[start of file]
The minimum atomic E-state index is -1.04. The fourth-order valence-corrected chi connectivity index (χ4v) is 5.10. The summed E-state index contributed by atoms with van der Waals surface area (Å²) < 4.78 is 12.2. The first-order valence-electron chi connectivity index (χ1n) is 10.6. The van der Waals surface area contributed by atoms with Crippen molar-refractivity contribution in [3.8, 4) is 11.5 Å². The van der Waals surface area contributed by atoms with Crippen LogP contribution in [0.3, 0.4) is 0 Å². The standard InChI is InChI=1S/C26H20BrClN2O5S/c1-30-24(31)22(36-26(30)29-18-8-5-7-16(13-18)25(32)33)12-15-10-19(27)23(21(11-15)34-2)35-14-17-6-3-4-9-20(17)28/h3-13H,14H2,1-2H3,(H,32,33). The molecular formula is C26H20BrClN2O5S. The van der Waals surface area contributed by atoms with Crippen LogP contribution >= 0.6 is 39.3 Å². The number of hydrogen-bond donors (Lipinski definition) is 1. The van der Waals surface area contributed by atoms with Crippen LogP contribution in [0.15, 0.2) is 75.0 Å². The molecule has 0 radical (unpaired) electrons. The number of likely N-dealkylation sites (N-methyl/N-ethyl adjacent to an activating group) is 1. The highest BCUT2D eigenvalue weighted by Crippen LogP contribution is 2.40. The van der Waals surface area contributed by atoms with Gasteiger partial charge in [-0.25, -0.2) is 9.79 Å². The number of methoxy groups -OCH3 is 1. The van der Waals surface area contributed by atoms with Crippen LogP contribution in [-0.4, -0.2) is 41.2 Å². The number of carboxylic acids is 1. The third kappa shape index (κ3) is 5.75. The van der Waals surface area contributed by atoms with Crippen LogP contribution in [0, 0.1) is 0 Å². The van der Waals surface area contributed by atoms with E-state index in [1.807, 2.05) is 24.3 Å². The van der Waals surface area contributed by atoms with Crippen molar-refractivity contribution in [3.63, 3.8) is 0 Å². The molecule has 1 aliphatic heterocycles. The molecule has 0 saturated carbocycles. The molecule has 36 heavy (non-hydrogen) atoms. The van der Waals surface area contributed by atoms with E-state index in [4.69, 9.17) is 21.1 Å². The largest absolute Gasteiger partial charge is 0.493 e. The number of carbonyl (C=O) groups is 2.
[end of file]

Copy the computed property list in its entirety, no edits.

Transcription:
The minimum atomic E-state index is -1.04. The fourth-order valence-corrected chi connectivity index (χ4v) is 5.10. The summed E-state index contributed by atoms with van der Waals surface area (Å²) < 4.78 is 12.2. The first-order valence-electron chi connectivity index (χ1n) is 10.6. The van der Waals surface area contributed by atoms with Crippen molar-refractivity contribution in [3.8, 4) is 11.5 Å². The van der Waals surface area contributed by atoms with Crippen LogP contribution in [0.3, 0.4) is 0 Å². The standard InChI is InChI=1S/C26H20BrClN2O5S/c1-30-24(31)22(36-26(30)29-18-8-5-7-16(13-18)25(32)33)12-15-10-19(27)23(21(11-15)34-2)35-14-17-6-3-4-9-20(17)28/h3-13H,14H2,1-2H3,(H,32,33). The molecular formula is C26H20BrClN2O5S. The van der Waals surface area contributed by atoms with Crippen LogP contribution >= 0.6 is 39.3 Å². The number of hydrogen-bond donors (Lipinski definition) is 1. The van der Waals surface area contributed by atoms with Crippen LogP contribution in [0.15, 0.2) is 75.0 Å². The molecule has 0 radical (unpaired) electrons. The number of likely N-dealkylation sites (N-methyl/N-ethyl adjacent to an activating group) is 1. The highest BCUT2D eigenvalue weighted by Crippen LogP contribution is 2.40. The van der Waals surface area contributed by atoms with Gasteiger partial charge in [-0.25, -0.2) is 9.79 Å². The number of methoxy groups -OCH3 is 1. The van der Waals surface area contributed by atoms with Crippen LogP contribution in [-0.4, -0.2) is 41.2 Å². The number of carboxylic acids is 1. The third kappa shape index (κ3) is 5.75. The van der Waals surface area contributed by atoms with Crippen LogP contribution in [0, 0.1) is 0 Å². The van der Waals surface area contributed by atoms with E-state index in [1.807, 2.05) is 24.3 Å². The van der Waals surface area contributed by atoms with Crippen molar-refractivity contribution in [3.63, 3.8) is 0 Å². The molecule has 1 aliphatic heterocycles. The molecule has 0 saturated carbocycles. The molecule has 36 heavy (non-hydrogen) atoms. The van der Waals surface area contributed by atoms with E-state index in [4.69, 9.17) is 21.1 Å². The largest absolute Gasteiger partial charge is 0.493 e. The number of carbonyl (C=O) groups is 2.